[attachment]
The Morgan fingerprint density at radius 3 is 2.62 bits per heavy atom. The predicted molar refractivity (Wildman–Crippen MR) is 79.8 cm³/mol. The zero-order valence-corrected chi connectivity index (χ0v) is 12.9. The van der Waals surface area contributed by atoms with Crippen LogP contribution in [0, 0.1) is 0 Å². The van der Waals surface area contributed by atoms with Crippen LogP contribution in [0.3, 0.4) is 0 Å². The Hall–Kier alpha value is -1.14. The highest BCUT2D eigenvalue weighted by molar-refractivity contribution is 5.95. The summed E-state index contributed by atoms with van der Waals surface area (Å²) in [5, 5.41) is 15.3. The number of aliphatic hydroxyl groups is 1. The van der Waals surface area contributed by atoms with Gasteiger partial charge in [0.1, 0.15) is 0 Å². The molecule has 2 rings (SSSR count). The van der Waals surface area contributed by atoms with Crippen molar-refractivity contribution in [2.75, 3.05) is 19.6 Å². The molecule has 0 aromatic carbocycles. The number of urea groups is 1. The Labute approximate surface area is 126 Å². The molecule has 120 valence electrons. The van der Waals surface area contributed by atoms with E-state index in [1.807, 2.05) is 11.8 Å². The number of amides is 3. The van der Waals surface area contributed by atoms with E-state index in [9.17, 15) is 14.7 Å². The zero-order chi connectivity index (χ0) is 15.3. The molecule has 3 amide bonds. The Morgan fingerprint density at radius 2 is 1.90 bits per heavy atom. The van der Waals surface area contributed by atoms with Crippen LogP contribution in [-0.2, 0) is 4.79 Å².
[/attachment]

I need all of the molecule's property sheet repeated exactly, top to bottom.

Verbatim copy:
The Morgan fingerprint density at radius 3 is 2.62 bits per heavy atom. The predicted molar refractivity (Wildman–Crippen MR) is 79.8 cm³/mol. The zero-order valence-corrected chi connectivity index (χ0v) is 12.9. The van der Waals surface area contributed by atoms with Crippen LogP contribution in [0, 0.1) is 0 Å². The van der Waals surface area contributed by atoms with Crippen LogP contribution in [0.3, 0.4) is 0 Å². The Hall–Kier alpha value is -1.14. The highest BCUT2D eigenvalue weighted by molar-refractivity contribution is 5.95. The summed E-state index contributed by atoms with van der Waals surface area (Å²) in [5, 5.41) is 15.3. The number of aliphatic hydroxyl groups is 1. The van der Waals surface area contributed by atoms with Gasteiger partial charge in [0.1, 0.15) is 0 Å². The molecule has 2 rings (SSSR count). The van der Waals surface area contributed by atoms with Crippen molar-refractivity contribution in [2.75, 3.05) is 19.6 Å². The molecule has 0 aromatic carbocycles. The number of urea groups is 1. The Labute approximate surface area is 126 Å². The molecule has 120 valence electrons. The van der Waals surface area contributed by atoms with E-state index in [1.807, 2.05) is 11.8 Å². The number of amides is 3. The van der Waals surface area contributed by atoms with E-state index in [9.17, 15) is 14.7 Å². The zero-order chi connectivity index (χ0) is 15.3. The molecule has 3 amide bonds. The Morgan fingerprint density at radius 2 is 1.90 bits per heavy atom. The van der Waals surface area contributed by atoms with Crippen LogP contribution in [-0.2, 0) is 4.79 Å².